The Wests Tigers always felt Mitchell Moses strutted around Concord with a sense of entitlement.
Perhaps it was the result of hearing constant references to being “a superstar in the making” since the age of 16.
But at Parramatta, he isn’t owed a thing. In fact, it is he who owes them for taking a punt on a player many thought might never live up to the hype.
There were plenty who questioned Parramatta’s pursuit of Moses, wondering why Brad Arthur would fork out in excess of $700,000 a season on a player shown the door by the Tigers.
But those doubting Arthur’s vision have been wiping egg off their face for the past few months as Moses put together the most influential half-season of football in blue and gold since Jarryd Hayne shined for the team in 2009.
So how does a player who produced just two try assists in 10 games for the Wests Tigers this year then lay on 14 tries and 14 line-break assists in the following 13 weeks wearing another jersey?
“The Tigers were the ones that took his contract off the table,” his housemate and former Tigers teammate James Tedesco said. “If the club is doing that, it became obvious they didn’t really want him here.”
“From that point, as a player, that would affect you mentally and that’s why he wanted the change. You could see that he just wasn’t himself any more.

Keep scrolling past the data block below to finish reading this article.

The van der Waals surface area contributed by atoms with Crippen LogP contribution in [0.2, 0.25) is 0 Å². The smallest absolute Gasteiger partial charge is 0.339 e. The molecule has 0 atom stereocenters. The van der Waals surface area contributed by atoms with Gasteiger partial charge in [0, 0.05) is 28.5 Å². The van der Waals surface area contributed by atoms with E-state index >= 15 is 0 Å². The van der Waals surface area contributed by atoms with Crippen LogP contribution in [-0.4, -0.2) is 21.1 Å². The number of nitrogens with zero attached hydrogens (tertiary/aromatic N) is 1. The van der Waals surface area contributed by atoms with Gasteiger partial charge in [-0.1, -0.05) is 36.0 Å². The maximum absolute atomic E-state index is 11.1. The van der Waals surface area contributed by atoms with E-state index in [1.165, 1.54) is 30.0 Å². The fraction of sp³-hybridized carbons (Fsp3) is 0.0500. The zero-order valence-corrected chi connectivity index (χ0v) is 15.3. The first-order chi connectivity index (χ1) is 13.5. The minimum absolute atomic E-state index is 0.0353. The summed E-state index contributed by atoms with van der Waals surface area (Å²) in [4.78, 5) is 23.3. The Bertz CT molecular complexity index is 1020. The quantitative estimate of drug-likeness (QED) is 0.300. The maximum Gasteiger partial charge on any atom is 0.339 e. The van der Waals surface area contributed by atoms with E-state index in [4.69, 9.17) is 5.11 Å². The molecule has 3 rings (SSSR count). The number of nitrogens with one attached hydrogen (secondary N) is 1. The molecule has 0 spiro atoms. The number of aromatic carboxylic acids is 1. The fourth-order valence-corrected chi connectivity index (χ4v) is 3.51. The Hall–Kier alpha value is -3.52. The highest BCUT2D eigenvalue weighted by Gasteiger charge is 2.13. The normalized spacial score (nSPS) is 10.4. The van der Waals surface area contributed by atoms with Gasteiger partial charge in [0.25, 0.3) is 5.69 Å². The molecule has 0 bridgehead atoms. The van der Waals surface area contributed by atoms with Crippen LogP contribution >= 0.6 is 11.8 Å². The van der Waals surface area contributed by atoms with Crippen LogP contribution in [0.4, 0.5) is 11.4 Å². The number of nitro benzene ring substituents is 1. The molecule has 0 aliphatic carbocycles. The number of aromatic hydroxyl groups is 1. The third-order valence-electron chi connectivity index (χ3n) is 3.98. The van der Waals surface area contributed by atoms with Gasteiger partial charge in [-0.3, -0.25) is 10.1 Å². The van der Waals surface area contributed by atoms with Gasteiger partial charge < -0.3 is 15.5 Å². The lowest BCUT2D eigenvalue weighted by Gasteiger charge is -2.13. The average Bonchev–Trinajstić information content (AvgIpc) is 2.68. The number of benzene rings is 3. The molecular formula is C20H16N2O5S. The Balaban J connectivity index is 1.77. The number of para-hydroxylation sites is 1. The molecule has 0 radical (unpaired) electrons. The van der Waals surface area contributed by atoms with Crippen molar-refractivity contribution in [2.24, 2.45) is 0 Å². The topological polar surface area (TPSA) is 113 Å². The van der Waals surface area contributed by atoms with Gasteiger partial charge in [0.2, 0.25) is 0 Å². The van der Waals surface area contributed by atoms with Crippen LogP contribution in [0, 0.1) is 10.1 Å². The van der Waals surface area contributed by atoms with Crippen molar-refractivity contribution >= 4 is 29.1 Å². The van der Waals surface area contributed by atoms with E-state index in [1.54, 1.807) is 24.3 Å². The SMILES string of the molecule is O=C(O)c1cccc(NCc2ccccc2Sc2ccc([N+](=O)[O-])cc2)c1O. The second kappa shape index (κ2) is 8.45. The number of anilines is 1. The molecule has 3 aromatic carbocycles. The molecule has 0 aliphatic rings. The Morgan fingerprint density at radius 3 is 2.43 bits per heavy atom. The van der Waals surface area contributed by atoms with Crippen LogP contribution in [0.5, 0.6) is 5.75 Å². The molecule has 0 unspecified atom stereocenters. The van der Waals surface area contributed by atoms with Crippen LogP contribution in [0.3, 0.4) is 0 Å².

“You can tell he was just a bit frustrated. The way the whole situation panned out for him was disappointing. He’s said the fresh start over there was what he needed and he couldn’t be happier.”
Tigers fans criticised Moses for this perception he stopped trying in his final weeks at the club.
But interestingly, he touched the ball more and ran for more metres this season at the Tigers than he has at Parramatta.
Sometimes less is more, right?
In the past, Moses has been guilty of trying to overplay his hand. In his first three weeks at the Eels, probably with the intention of trying to prove himself, the Parramatta halfback touched the ball an average of 45 times per game.
Compare that to his last three weeks of football, where, despite only handling the ball an average of 29 times per game, Moses has still managed to produce four try-assists and six linebreak-assists.
Arthur is a big believer in making sure his players stick to the game plan. The right play, not the big play. On the surface, that seemed like a recipe for disaster given Moses’ track record of thriving when playing off the cuff.
He was never satisfied with the game plan imposed by Jason Taylor at the Tigers, constantly seeking approval to throw off the shackles.
Interestingly, Arthur is a stickler for structure. Yet Moses has flourished and finally found some consistency in his game. Maybe Taylor was on to something after all? But the constant undermining and lack of respect for Taylor shown by some must have filtered its way down.
Perhaps that sense of entitlement played a part. But there is little doubt Moses’ attitude has shifted dramatically since arriving to play under Arthur.